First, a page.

Philanthropists Next Door: Marlene Krakow

Face of Giving: Marlene Krakow

Roots: Cancer survivor

Cause: Helping the sick and hospitalized and cancer patients see the light

Marlene Krakow has had cancer as many times as Lance Armstrong has won the Tour de France’s coveted yellow jersey.

Seven.

The 71-year-old Overland Park resident was first diagnosed in 1981 with Stage IV synovial sarcoma; in 1995 she underwent a lumpectomy, radiation and nine months of chemotherapy for breast cancer; in 2000 a scan revealed spots on Krakow’s left lung. She had the lower lobe of that lung removed and in 2003 spots showed up on her right lung; Krakow’s surgeon cherry-picked those tumors. In 2005, 2008 and 2010 tumors ping-ponged between Krakow’s lungs and each time she’s had them removed by Bradley Koffman, MD, a radiation oncologist and medical director of the CyberKnife Center at Menorah Medical Center.

This litany of cancer diagnoses, surgeries and treatments would leave most people emotionally breathless and empty of spirit, seeing an end to happy tomorrows and joy. However, Krakow has weathered her challenging medical resume and instead of fear, negativity and hopelessness the diminutive senior has lived her life with a positive attitude she’s seemed to borrow from the most beautiful spring day imaginable.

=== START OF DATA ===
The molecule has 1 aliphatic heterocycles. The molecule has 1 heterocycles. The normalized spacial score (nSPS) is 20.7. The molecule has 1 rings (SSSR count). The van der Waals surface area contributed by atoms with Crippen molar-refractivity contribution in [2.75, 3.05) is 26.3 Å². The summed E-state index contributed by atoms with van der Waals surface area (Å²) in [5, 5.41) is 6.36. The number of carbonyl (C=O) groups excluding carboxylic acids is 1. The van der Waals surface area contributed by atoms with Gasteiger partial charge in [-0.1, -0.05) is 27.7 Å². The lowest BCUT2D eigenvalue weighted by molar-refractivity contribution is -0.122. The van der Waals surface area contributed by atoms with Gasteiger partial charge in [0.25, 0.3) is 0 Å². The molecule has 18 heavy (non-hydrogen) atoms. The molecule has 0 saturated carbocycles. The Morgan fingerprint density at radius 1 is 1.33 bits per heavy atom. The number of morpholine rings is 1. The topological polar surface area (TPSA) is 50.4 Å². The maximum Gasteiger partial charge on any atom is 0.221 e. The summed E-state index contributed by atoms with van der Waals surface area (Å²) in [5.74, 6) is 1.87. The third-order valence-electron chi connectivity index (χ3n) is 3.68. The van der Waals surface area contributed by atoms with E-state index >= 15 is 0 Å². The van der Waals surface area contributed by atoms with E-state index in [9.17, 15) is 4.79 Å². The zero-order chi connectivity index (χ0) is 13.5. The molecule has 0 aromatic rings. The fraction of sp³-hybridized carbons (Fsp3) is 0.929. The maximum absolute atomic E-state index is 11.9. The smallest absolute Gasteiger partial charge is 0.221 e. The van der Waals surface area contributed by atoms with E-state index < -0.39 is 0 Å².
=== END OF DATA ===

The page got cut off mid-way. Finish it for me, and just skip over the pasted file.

“It’s critical to have a positive attitude,” says Krakow, rather matter-of-factly, considering the daunting and dark hours she’s experienced being poked with needles, radiated and under a surgeon’s scalpel. 

Krakow has sprinkled her sunny disposition and simple message of hope to tiny cancer patients at KU Medical Center and the Ronald McDonald House after a doctor saved her leg from amputation during the sarcoma scare, a cancer that usually affects kids in their teens. She became a home volunteer for the renowned Bloch Cancer Center, supporting sarcoma and breast cancer patients–hugging, listening and wiping away tears. Krakow is involved with Menorah Medical Center’s oncology volunteer program and works with cancer patients in Dr. Koffman’s office and in the office of Howard Rosenthal, MD, medical director of the Sarcoma Institute at Menorah, sharing her experience, strength and iron-clad hope with others in the cancer seat.

There’s more of Krakow to go around, too. She serves on the chesed committee at Kehilath Israel Synagogue, visiting homebound congregants and those in the hospital.

What’s in all of this giving for Krakow? 

“I’m enriched tremendously,” she says. “It’s all part of giving back what I’ve been given. It truly is paying it forward, with no expectations in return.”

If yellow jerseys were given out freely to the winners in this world, Krakow would have several hanging in her closet.

Seven, to be exact.


words: Kimberly Winter Stern

photos: Blixt Photography

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